• Amtrak Autumn Express Thread

  • Discussion related to Amtrak also known as the National Railroad Passenger Corp.
Discussion related to Amtrak also known as the National Railroad Passenger Corp.

Moderators: GirlOnTheTrain, mtuandrew, Tadman

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  by ExCon90
 
dt_rt40 wrote:Thanks for the trip report...hope to see some video from inside the train.
Can someone clarify: did the prior recent versions of Port Road excursions - weren't there 2 that originated in Philly sponsored by CHRS and 1 from DC by that chapter, in the summer - all re-join the main line after Harrisburg? Sounds like this was even a unique experience beyond what they had offered. Makes me sick I couldn't get tickets, but hopefully Amtrak will see they have a winner on their hands and offer it again next year. (edit: yes indeed if you saw my prior posting, I was on the first one in 2008...or was it 09? But by the time we were in Harrisburg I was so irritated by the experience I can hardly remember it. I think we just returned along the Harrisburg-Philadelphia mainline.)
I particularly love this picture of the train, even though it isn't on the rare mileage: https://www.facebook.com/photo.php?fbid ... 013&type=1" onclick="window.open(this.href);return false; Looks like people got their money's worth when It came to the fall foliage. Also found this sarky blog posting: http://rubincatlarge.blogspot.com/2013/ ... press.html" onclick="window.open(this.href);return false;
I think that's true: afaik the previous trips operated via Amtrak all the way from Harrisburg. The route via the Royalton Branch and the Columbia Branch was mentioned in the earliest announcements of the trip, and I remember wondering at the time whether they really meant that -- they did.
  by ExCon90
 
Patrick Boylan wrote:On the Hudson line or Empire Connection you get to gorgeous scenery within less than 10 minutes of leaving Penn Station New York, and it gets better and better pretty much nonstop to at least Albany. It is however not rare trackage, there are more than 5 Amtrak trains a day, and throngs of Metro North trains, so Amtrak might have problems marketing special trains.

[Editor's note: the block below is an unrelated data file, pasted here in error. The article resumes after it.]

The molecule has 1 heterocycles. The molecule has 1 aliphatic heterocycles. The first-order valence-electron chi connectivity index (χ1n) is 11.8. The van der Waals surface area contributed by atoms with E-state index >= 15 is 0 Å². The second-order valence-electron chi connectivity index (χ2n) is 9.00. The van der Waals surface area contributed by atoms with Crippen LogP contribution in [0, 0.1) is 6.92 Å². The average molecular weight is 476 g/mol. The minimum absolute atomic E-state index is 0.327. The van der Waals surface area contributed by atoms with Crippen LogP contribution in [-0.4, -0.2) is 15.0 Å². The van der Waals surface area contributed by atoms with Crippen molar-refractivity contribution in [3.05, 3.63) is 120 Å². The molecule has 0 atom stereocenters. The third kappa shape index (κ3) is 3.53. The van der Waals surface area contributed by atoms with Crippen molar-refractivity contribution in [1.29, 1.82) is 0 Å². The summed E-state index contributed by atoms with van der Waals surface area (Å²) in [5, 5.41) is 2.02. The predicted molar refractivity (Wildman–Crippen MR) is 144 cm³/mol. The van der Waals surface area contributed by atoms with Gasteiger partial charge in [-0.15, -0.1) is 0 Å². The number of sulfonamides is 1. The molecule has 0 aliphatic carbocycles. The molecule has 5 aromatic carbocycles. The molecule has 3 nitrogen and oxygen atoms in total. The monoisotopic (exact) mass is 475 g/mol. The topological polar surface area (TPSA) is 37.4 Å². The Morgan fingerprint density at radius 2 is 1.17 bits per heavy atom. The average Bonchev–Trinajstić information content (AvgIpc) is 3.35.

Even at that it might be worth trying. There are people who will sign up for an excursion (especially a fall-foliage excursion) who would not ordinarily think "hey, it's a nice day, let's go to Albany and back" on a regular train. They'd probably also pay a premium fare without bothering to check the regular advance-purchase round trip.
  by acelaphillies
 
Jersey_Mike wrote:If anyone finds a video of that train doing the ton on the NEC or HBG Line let me know. Train maxed out at 109 so it wasn't permanently hobbled.
Is this what you are looking for? I shot this on Saturday monring on the NEC: http://www.youtube.com/watch?v=pazPf1jhGMM" onclick="window.open(this.href);return false;
  by westernfalls
 
Jersey_Mike wrote:If anyone finds a video of that train doing the ton on the NEC or HBG Line let me know. Train maxed out at 109 so it wasn't permanently hobbled.
Would Jersey Mike care to explain "the ton" and what it was that "wasn't permanently hobbled"?
Lady Penelope wrote:I show 23 cars on the computer. Shows 7 cars added due to demand. The video and thread is old.
Would the Lady Penelope care to divulge what his/her computer was connected to when it listed 23 cars?
  by SouthernRailway
 
Atlanta-Charlotte, with detours through the western NC mountains, would definitely attract a large crowd. The NC Transportation Museum does runs around NC, and Norfolk Southern did Atlanta-Charlotte trips when I was a kid, with "heritage" equipment.
  by Greg Moore
 
ExCon90 wrote:
Patrick Boylan wrote:On the Hudson line or Empire Connection you get to gorgeous scenery within less than 10 minutes of leaving Penn Station New York, and it gets better and better pretty much nonstop to at least Albany. It is however not rare trackage, there are more than 5 Amtrak trains a day, and throngs of Metro North trains, so Amtrak might have problems marketing special trains.
Even at that it might be worth trying. There are people who will sign up for an excursion (especially a fall-foliage excursion) who would not ordinarily think "hey, it's a nice day, let's go to Albany and back" on a regular train. They'd probably also pay a premium fare without bothering to check the regular advance-purchase round trip.